Lots of people look forward to the heat and humidity of summer and it is now firmly entrenched across much of New England.
This weekend, after low clouds and fog dissipate each morning, temperatures are going to reach near or even a little above 90 degrees. This pattern actually could go on well beyond the weekend and continue for the next 10 days. This doesn’t mean that the high temperature won’t reach a homely 88 or 89 during that time, but we are not going to see any retreating temperatures for a while.
If you’re living or vacationing on Cape Cod it will certainly not be as hot. Temperatures there will end up in the upper 70s to mid-80s each day this weekend.
Now that you know the forecast for the next couple of days, let’s look at what lies ahead and the reason it’s going to be so hot. You’ve seen those big blue H’s on weather maps. That represents high pressure. High pressure builds up when high-level air sinks to the surface of the planet and forms a pool of air higher in pressure than the surrounding environment. The sinking process dries out the air and also warms it up. Think about hiking down a mountain and how the temperatures get warmer as you get lower in elevation.
The sun this time of the year is as strong as it gets, so any heat is accompanied by very intense ultraviolet light that makes the heat harder to deal with than if it were this warm in late August or early September.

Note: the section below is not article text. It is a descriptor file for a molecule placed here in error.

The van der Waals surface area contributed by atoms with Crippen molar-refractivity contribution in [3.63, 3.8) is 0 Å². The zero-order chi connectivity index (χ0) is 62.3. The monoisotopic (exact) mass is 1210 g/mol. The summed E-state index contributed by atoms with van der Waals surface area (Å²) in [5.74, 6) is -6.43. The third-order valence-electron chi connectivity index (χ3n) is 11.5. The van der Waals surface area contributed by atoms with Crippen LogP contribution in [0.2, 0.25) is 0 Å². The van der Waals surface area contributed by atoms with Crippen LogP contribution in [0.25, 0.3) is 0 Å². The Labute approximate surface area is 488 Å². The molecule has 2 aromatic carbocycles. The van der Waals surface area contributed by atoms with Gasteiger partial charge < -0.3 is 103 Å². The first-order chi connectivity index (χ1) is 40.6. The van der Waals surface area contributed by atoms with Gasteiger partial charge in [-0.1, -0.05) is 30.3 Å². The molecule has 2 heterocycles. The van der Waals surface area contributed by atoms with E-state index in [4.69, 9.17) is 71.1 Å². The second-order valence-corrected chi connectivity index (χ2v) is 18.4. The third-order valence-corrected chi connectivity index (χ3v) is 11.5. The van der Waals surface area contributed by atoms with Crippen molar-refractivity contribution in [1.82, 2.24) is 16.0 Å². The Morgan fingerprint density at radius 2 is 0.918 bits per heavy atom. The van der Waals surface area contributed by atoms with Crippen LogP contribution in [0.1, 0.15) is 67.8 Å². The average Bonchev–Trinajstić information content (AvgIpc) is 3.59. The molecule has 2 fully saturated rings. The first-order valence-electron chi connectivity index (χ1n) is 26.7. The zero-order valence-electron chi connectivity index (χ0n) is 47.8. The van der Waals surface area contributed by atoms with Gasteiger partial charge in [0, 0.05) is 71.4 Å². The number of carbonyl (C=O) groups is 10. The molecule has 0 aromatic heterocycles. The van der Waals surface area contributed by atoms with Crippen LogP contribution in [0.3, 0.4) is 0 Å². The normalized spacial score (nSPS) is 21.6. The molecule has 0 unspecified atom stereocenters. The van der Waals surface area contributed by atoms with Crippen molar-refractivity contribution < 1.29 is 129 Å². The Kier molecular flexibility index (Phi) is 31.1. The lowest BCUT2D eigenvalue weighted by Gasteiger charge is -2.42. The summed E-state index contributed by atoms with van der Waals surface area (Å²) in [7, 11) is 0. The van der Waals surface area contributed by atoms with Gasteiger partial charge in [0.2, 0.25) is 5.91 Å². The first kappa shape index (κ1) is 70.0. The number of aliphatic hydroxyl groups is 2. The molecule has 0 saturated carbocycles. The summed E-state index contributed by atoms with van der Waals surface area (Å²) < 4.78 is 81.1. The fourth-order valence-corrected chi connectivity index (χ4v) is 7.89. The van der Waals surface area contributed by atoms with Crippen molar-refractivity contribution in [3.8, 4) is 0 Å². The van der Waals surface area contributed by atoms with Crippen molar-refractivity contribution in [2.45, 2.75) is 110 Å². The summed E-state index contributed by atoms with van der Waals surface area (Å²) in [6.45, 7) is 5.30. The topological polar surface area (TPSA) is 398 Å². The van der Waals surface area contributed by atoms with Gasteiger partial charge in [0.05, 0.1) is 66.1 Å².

Many areas will have at least three days in a row of 90-degree high temperatures, making for an official heat wave and for some that heat wave is going to be around for a while. Some forecasting models keep a 90-degree high temperature in the suburbs away from the coast all the way through the end of the month and maybe even into early July. Typically, we would get some sort of a break, especially this early in the summer season.
The jet stream has gotten itself stuck in a position that is keeping cooler and drier Canadian air from getting to New England. It’s impossible to accurately look out a full two weeks but the amount of refreshing dry air and comfortably warm temperatures looks to be at a minimum into early July.
There is likely to be a break in the humidity at some point, as slightly drier air can work into these patterns even if the heat doesn’t break. The timing of any lower dew points can be difficult to predict and I wouldn’t expect a significant drop until sometime next week.
The winter of 2014-15 was an extreme outlier with some of the coldest and snowiest weather ever recorded, I’m starting to wonder if the summer of 2020 is going to be a mirror image of that year.